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7 Essential Talking Points of PTSD

We live in an era when posttraumatic stress disorder treatment is something we need to seriously look at. Many people don’t understand the trust PTSD meaning and assume it is a code for someone with a mental illness that makes them violent. This stigma has caused people to try and hide their PTSD symptoms out of embarrassment and to avoid things like EMDR therapy or even cognitive behavioral therapy as they aren’t sure how people will treat them. But if a PTSD test has determined you (or a loved one) have this condition, it is time to take back your life and to consider these essential talking points of PTSD to help you break down barriers and get help or support your partner.

Most People with PTSD Are Not Dangerous

Yes, there are PTSD symptoms where a person might act out violence. However, the British Journal of Psychiatry researched this matter and found that only an estimated 5% – 11% of those with PTSD had violent PTSD symptoms. Those who did experience them were 34.7% more likely to act out when drugs or alcohol were included. So while a PTSD treatment should encourage the removal of these items, it is important to realize that those with the condition are not violent. Those who may be can use EMDR therapy and cognitive behavioral therapy to combat those symptoms and better manage them.

Only Weak People Get PTSD

When a person is under endless stressful situations, it is not weak for them to experience PTSD. Some of the toughest marines, police officers, and other professionals have suffered from this condition. It has nothing to do with strength or even mental illness. It is the product of an environment that anyone who goes through similar situations can experience. As an individual with a loved one with PTSD the best thing you can do is to be supportive of them in their time of need and listen to them. You know the PTSD meaning and the negative image people have of individuals suffering from the condition, so don’t further cause stress or discomfort to your loved one by suggesting they are weak.

All You Need is Medication to Treat PTSD

Unfortunately, as a PTSD treatment, medication can only do so much. EMDR therapy or eye movement desensitization therapy and even cognitive behavioral therapy have proved to be incredibly useful. Many people are able to better manage their PTSD symptoms when they use these treatment methods and will often manage to mask the visible symptoms of PTSD that they are struggling from.

People with PTSD Can’t Function in the Real World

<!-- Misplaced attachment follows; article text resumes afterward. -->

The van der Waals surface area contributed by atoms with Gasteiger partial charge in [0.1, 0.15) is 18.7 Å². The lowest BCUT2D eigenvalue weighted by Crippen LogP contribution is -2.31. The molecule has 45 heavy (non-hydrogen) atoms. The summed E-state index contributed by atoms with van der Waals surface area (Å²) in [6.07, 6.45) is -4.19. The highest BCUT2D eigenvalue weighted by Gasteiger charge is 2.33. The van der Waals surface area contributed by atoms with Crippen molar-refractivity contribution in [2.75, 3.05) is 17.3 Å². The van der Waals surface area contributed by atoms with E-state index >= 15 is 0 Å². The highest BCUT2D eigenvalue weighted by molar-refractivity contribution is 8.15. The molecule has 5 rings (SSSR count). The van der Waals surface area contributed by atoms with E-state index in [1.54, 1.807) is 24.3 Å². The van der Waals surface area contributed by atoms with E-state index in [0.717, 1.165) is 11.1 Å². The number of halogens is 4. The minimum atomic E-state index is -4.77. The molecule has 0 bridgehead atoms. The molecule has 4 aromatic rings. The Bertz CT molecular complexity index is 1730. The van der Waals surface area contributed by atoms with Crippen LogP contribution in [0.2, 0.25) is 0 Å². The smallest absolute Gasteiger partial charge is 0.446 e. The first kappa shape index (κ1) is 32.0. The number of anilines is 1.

On the contrary, people with PTSD often hold very high profile positions and are able to function with the rest of us. Just because someone might be suffering from PTSD, does not mean that they act any differently than others out there.

PTSD Symptoms Show Up Immediately Following a Traumatic Event

Just because a person might be a couple of weeks past a traumatic event in their life, does not mean they are out of the woods. The truth is that it can take a few months for symptoms to become noticeable. While a therapist could potentially diagnose them earlier, must people don’t realize they have PTSD until memories and flashbacks begin.

People with PTSD Are Not Victims

The victim card is played with many conditions. But with PTSD, they are in fact the victim of an event that took place. It is important to remember that they deserve the same care and compassion you’d provide other victims with. When you note the PTSD definition includes that their condition is triggered by a terrifying event, it makes sense to see them as someone who is a victim. Even if it takes a little bit for the PTSD test to show it.

PTSD Is Impossible to Recover From

This isn’t true. With support groups, medication, and therapy you can regain control of your life and live it to the fullest. Soon the symptoms of PTSD can fade and you can take control of your life once again. However, it isn’t a process that a pill alone will cure, so a person does need to work towards healing.

These 7 essential talking points for PTSD are vital to discuss when you are talking to someone about the condition. This can help to provide them with a little more information so they can remove their preconceived notions of the disorder, and can help to positively help those they know with the condition. In addition, there are valuable resources available on the Internet to help increase knowledge further.

More on: Trauma
Latest update: November 23, 2016